Priorities: Not everything is a priority. If it feels and looks like it is, then you need to revisit your role and responsibility as a leader and assess if you have the right team in place to delegate to and help support your agenda. A calm and clear mind can help to provide insight into key activities that are of highest impact towards fulfilling your organization’s goals. These need to be given priority, and all other tasks that are of low/minimal impact and that can be delegated or discarded, should ideally get shifted off your list.

2. Cultivate versatility in your approach to relationships and situations

There is no ‘one-size-fits-all’ approach to relationships or situations. Take the time and effort to get to know your team members individually. This can take place during a 1:1 meeting to get a better sense of individual motivators, stressors, and professional growth ambitions. Gaining a deeper understanding of individual team members gives you the ability to tailor your approach to communicating and delegating tasks. Versatility creates room for flexibility and adaptability. You cannot keep your foot on the accelerator all the time, and neither can you keep your foot on the brakes. A smooth ride requires that you recognize when to slow down and deeply observe your surroundings, and when to pick up the pace when the situation demands a swift response.

3. Keep your communication channels open and solicit feedback

The saying “ignorance is bliss” does not apply to leadership. Foster relationships and processes that allow you to be well informed of the reality on the ground. What you don’t know, you can’t fix, avoid, or leverage. As a leader you can never over-communicate, especially when sponsoring change. Ensure you communicate authentically, with clarity and purpose. Equally important is being open to soliciting feedback. This is an extremely useful way to both inform you on your effectiveness as a leader and provide objectivity on how to get better at it.

4. Cultivate a learning environment for yourself and your team

We live in a time where innovation is the key to progress and remaining relevant, and this applies to leadership as well. Leaders need to embrace continuous learning, recognizing that what got them here won’t necessarily translate into continued success in their current role or the one they may progress into. Prioritizing learning activities that include soft skills, public speaking, strategic planning, critical thinking, and fostering engagement and productivity across hybrid teams, are amongst the key areas of focus within leadership development. Leaders must ensure there is growth opportunity and resources provided for employee development to encourage talent retention.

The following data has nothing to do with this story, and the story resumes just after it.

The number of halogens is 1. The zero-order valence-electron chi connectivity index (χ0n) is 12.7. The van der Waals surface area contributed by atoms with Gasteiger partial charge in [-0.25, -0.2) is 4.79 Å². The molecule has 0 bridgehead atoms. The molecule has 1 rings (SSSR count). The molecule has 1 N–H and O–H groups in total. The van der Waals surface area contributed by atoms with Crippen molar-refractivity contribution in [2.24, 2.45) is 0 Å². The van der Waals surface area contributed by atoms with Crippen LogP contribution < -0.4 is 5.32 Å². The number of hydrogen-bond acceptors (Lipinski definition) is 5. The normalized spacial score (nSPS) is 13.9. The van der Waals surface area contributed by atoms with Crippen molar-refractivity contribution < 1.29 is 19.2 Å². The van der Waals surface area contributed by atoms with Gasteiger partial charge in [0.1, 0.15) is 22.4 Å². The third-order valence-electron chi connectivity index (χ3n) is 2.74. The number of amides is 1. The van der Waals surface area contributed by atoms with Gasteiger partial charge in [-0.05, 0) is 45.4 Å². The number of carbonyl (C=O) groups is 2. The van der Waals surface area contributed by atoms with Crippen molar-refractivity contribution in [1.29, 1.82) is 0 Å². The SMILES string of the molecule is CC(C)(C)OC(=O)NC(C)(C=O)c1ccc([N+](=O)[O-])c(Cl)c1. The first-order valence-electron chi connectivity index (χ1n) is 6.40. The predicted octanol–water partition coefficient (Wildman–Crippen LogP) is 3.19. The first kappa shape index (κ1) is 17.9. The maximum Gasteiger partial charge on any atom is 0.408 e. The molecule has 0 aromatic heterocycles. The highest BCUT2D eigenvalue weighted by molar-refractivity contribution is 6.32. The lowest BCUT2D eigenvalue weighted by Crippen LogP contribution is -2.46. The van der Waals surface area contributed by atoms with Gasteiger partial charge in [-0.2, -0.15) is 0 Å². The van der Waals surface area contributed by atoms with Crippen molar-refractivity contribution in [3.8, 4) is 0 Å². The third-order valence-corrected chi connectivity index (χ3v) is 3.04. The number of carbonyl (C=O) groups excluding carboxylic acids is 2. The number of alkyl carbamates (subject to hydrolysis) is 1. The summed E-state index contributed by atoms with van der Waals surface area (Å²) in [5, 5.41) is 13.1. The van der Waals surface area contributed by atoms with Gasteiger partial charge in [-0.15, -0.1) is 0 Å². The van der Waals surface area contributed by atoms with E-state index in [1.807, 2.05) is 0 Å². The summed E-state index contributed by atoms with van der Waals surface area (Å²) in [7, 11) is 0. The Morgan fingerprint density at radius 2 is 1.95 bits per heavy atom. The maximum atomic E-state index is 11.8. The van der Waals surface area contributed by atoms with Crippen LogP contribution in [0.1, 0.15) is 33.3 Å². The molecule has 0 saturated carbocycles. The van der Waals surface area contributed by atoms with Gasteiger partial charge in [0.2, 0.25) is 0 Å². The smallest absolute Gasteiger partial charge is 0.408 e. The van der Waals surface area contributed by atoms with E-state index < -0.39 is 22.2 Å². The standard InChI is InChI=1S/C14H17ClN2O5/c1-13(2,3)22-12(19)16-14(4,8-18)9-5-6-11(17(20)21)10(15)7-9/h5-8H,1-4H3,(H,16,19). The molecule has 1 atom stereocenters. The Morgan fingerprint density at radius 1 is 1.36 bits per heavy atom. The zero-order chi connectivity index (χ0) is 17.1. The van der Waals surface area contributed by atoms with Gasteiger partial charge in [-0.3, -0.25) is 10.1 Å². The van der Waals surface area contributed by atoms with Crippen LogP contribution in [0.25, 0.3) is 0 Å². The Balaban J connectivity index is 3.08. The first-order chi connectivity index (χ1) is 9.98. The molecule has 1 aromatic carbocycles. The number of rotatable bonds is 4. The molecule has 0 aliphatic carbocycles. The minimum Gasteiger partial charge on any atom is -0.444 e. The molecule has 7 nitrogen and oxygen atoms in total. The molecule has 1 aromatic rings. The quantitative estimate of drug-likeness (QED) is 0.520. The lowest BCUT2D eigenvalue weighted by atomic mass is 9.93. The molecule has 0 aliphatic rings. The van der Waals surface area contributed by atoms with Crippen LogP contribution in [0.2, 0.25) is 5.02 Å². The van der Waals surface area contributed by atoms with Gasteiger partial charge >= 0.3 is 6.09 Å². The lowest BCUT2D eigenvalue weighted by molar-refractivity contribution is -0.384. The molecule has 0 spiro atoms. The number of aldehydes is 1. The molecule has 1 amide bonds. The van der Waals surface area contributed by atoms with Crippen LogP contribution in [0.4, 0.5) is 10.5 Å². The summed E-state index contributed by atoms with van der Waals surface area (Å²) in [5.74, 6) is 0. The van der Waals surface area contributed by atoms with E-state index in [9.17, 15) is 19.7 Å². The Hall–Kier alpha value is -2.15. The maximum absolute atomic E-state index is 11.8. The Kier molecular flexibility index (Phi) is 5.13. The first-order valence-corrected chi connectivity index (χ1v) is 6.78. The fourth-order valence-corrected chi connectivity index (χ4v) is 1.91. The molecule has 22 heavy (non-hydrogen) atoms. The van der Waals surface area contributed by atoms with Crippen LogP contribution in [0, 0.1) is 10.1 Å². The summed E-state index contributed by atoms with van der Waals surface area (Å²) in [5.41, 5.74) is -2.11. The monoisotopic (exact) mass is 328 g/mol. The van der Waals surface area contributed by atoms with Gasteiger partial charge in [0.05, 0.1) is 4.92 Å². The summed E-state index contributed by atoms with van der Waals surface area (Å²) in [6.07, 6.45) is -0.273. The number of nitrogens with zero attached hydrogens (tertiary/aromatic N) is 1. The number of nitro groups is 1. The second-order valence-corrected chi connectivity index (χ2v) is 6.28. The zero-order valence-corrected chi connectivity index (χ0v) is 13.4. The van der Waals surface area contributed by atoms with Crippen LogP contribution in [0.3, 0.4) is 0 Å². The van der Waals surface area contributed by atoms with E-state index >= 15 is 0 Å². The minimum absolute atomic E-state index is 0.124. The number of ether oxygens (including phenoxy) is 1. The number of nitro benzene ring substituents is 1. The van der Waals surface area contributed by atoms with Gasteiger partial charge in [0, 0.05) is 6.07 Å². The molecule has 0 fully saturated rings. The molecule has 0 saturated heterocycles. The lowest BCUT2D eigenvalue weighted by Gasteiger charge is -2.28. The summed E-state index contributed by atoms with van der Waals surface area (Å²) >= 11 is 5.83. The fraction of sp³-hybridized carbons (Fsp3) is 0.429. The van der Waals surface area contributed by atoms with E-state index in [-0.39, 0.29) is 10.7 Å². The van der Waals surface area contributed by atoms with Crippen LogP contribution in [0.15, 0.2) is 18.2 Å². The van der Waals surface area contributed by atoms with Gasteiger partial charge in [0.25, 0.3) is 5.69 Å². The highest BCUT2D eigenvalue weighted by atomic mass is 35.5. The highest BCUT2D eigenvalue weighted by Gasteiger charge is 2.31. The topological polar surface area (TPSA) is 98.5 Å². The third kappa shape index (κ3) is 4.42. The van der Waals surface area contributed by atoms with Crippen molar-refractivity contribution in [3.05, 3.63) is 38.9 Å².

5. Relentlessly build bridges and remove barriers to progress

As a leader there is a lot you can do to make things happen! This comes with the responsibility to solve for or remove stumbling blocks that may be deterring progress. An example would involve being swift with allocating appropriate resources when needed to propel a project forwards or eliminating redundant processes that do not add value. This also involves encouraging creativity and innovation within the work culture by creating an environment of psychological safety that allows challenging assumptions, and that paves the path for healthy conflict that spurs expansive thinking that results in novel ideas.

Looking ahead, the agile leader will have a competitive advantage with leading successful organizations that epitomize high-performing purposeful and engaged individuals. It all starts with intentionality and a clear line of sight on what it takes to drive success and sustenance in this VUCA world.

Additional nuggets

For those interested in learning more about approaches to VUCA, take a look at the Harvard Business Review article that provides a succinct snapshot to strategies in approaching the four VUCA categories.

If you’re curious to evaluate how emotionally agile you are, then take a stab at the quick emotional agility quiz by renowned management thinker and award-winning Harvard Medical School psychologist Susan David, and gain deeper insights into how your emotions are at play.